How Should I Treat My Symptoms?
There isn’t a lot of research on how over-the-counter medications affect pregnant women. Call your doctor before you take any over-the-counter treatment.
Your doctor may suggest:
- Acetaminophen, the preferred treatment for fever, aches, and pains
- Saline nasal spray or nasal irrigation
- Pseudoephedrine, the decongestant, may be helpful. Avoid it in the first trimester or if you have high blood pressure.
You can usually find these treatments among over-the-counter cold and flu remedies. Check labels carefully.
Your doctor will know what prescription drug you can use. There are 3 to choose from: oseltamivir ( Tamiflu), peramivir (Rapivab), or zanamivir (Relenza) in pregnant women with suspected or test-proven flu. Oseltamivir taken by mouth is preferred, because there are studies to show it’s safe and it works.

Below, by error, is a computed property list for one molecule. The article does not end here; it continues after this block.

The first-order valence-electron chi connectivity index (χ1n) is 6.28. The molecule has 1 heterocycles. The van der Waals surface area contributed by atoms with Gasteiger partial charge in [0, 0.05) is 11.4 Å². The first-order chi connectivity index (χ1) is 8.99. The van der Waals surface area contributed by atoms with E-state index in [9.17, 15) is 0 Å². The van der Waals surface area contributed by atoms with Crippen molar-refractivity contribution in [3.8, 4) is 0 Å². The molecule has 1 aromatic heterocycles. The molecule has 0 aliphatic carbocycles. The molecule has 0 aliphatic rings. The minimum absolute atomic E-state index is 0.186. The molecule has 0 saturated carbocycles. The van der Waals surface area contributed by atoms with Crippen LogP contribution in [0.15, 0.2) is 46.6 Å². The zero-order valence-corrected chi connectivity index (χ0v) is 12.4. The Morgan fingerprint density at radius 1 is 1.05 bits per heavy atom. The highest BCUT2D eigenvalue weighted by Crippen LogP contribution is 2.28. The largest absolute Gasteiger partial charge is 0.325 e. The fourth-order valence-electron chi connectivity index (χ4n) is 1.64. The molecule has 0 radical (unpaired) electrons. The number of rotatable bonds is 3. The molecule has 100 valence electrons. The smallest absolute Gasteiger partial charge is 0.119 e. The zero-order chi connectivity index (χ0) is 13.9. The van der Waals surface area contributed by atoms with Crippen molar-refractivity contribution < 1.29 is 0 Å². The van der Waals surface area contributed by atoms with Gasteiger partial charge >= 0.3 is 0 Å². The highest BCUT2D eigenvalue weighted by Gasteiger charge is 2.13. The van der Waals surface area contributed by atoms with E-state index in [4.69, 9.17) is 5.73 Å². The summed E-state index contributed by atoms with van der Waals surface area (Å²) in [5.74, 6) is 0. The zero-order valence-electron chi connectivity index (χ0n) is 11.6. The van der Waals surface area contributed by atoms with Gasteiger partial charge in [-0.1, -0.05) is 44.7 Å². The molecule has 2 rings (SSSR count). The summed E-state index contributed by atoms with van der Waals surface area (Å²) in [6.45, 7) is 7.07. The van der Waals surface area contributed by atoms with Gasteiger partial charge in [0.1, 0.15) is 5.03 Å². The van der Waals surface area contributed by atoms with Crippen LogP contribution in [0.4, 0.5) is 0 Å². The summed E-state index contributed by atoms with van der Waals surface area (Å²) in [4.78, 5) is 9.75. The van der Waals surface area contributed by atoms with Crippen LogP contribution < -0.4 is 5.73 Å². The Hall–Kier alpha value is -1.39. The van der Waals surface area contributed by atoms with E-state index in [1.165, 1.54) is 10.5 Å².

Are There Any Natural Treatments?
Try these four natural flu remedies:
- Use sugar- or honey-based lozenges to relieve sore throats and coughs.
- Get plenty of bed rest.
- Drink lots of fluids, like water, juice, and caffeine-free tea.
- Put an air humidifier in your room to provide extra moisture, which can help ease congestion.
How Do You Prevent the Flu?
Get a flu shot. Don’t use FluMist, the nasal spray influenza vaccine. It isn’t recommended for pregnant women.
To avoid catching the illness when you’re pregnant:
- Wash your hands often.
- Avoid crowds.
- Stay away from people who have a cold.
- Don’t touch your eyes, nose, or mouth. Germs are often spread when you touch a contaminated surface and then touch these areas.
When Should You Call the Doctor?
- You have trouble breathing.
- Your symptoms don't improve or get worse after 3 to 4 days.
- After feeling a little better, you start having signs of a more serious problem, like a sick-to-your- stomach feeling, vomiting, high fever, shaking chills, chest pain, or coughing with thick, yellow-green mucus.